While perfecting the sound design for “Looking at the Stars” came with challenges, the project also allowed Li to showcase specific skills in addition to acquiring new ones. Not only did the short feature Li’s dialogue editing abilities, it also provided her ample opportunity to implement her own unique creative design.

“The sound design of the film is subtle and very effective emotionally,” Peralta explained. “You are not necessarily aware of the sound work, but you can feel it, and that’s how good sound design should be. I really like the little details that came from Veronica’s work; some of the memorable moments are in the dance sequences. When we were picture editing these sequences, they used to be like music videos. After the sound work, they became much more emotional and you could feel them in a totally different way.”

The short was awarded the Documentary Gold Award in the 42nd Student Academy Awards, one grand achievement out of many for Li. Regarding the award, Li said, “Winning the Gold Award means the project is a great film as a whole, including all aspects of filmmaking. The Student Academy Awards is one of the biggest student film awards in the world. Being a part of a team whose project won a Student Academy Award is definitely a great honor for me.”

While Peralta and Li were new to collaborating with one another prior to “Looking at the Stars,” their partnership will continue to grow throughout a second rendition of the short, as a feature film version of “Looking at the Stars” is currently in the works. “I felt the short was like a simple melody where we just follow the arc as it builds up to the end climax. The feature is more like a polyphony where we have to balance several different melodies and make them work well with one another,” said Li. This new interpretation will introduce another main character, while the stories of the short’s current characters will undergo an increase in complexity.

The release date of the feature version of “Looking at the Stars” is still to be determined, however, the post-production sound mixing is set to begin in April of 2016.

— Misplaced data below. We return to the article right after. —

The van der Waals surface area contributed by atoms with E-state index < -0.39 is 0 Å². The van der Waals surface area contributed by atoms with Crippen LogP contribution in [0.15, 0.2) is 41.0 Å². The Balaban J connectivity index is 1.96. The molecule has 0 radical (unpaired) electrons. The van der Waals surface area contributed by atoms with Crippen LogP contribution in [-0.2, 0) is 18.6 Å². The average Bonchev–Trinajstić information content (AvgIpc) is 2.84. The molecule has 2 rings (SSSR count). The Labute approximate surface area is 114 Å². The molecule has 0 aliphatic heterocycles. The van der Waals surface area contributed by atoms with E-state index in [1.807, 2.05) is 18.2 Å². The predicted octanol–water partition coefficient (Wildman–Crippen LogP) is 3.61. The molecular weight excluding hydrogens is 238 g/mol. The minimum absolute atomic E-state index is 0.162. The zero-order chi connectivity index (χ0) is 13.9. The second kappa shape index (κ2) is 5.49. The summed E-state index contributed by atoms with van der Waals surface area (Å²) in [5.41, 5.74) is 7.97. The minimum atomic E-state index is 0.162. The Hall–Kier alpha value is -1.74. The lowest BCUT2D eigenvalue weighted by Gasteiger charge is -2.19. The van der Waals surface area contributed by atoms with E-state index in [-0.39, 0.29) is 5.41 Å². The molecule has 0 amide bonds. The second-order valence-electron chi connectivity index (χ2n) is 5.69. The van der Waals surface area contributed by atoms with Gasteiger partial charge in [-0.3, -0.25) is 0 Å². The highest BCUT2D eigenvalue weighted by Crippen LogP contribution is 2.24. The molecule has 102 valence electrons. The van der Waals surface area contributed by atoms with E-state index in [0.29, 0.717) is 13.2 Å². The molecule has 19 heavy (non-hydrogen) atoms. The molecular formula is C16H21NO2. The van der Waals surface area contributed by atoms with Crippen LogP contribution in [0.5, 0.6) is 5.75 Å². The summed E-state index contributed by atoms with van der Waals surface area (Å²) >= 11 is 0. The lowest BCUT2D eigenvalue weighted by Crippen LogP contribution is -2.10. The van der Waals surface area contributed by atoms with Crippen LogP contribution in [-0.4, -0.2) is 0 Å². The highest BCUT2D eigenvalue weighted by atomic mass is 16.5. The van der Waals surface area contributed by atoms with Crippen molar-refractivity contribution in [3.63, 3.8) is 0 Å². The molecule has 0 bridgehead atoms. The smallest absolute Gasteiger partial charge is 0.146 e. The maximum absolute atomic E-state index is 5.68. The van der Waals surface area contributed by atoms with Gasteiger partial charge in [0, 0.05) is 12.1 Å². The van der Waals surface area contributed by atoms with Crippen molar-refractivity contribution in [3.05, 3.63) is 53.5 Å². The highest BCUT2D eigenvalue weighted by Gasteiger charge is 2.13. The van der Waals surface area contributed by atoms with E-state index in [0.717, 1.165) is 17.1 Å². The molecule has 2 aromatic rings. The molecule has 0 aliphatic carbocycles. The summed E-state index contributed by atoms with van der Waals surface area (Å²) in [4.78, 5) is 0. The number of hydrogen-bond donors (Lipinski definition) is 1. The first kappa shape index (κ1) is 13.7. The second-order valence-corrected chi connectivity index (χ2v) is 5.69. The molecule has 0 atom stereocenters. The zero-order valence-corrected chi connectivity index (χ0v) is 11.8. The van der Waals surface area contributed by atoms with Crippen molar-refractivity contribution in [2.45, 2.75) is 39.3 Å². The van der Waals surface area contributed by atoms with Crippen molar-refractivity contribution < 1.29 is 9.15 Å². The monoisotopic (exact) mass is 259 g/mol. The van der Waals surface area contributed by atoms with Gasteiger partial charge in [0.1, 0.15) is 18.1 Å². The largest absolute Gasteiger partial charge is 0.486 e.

When it came to Li’s contributions to the short style of “Looking at the Stars,” Peralta commented, “I can say that there was a movie before and after sound design. She definitely took the movie to another level. I am so glad we are working together again on the feature version of “Looking at the Stars.””

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German actor-photographer David Mihalka shines both in front of and behind the cameras

Mihalka - picture
David Mihalka

His formula for acting is simple: interest in fellow man, being observant, educating on life and psychology, stepping out of one’s comfort zone and not being quick to judge.

It’s a proven methodology for German film and TV actor David Mihalka.

“Try to understand others. Walk in their shoes for a mile!” he said. “Always be a better version of yourself. That’s what I am working on each day.”

It’s certainly fair to say it’s been working.

Mihalka, who grew up watching many movies such as “Amadeus,” is known in the international filmmaking community for his dazzling character portrayals, chief among them his role in director John A. Mati’s feature comedy, “Monsieur Brucco.”

The Switzerland-released film follows Brucco (played by Mati), an Albanian who cuts his finger and is certified permanently unfit for work. Reluctant to accept early retirement, Brucco reinvents himself as a door-to-door toy salesman, but the new career takes a twist when he inadvertently becomes the target of the mafia.

Mihalka plays Monsieur Houstaf, captain of a spaceship.

“His mission is find a new leader for his planet,” Mihalka said. “The computer of the spaceship said that Monsieur Brucco is the chosen one. But he is a total fool and catching him becomes a challenge, since Monsieur Houstaf is a complete idiot as well.”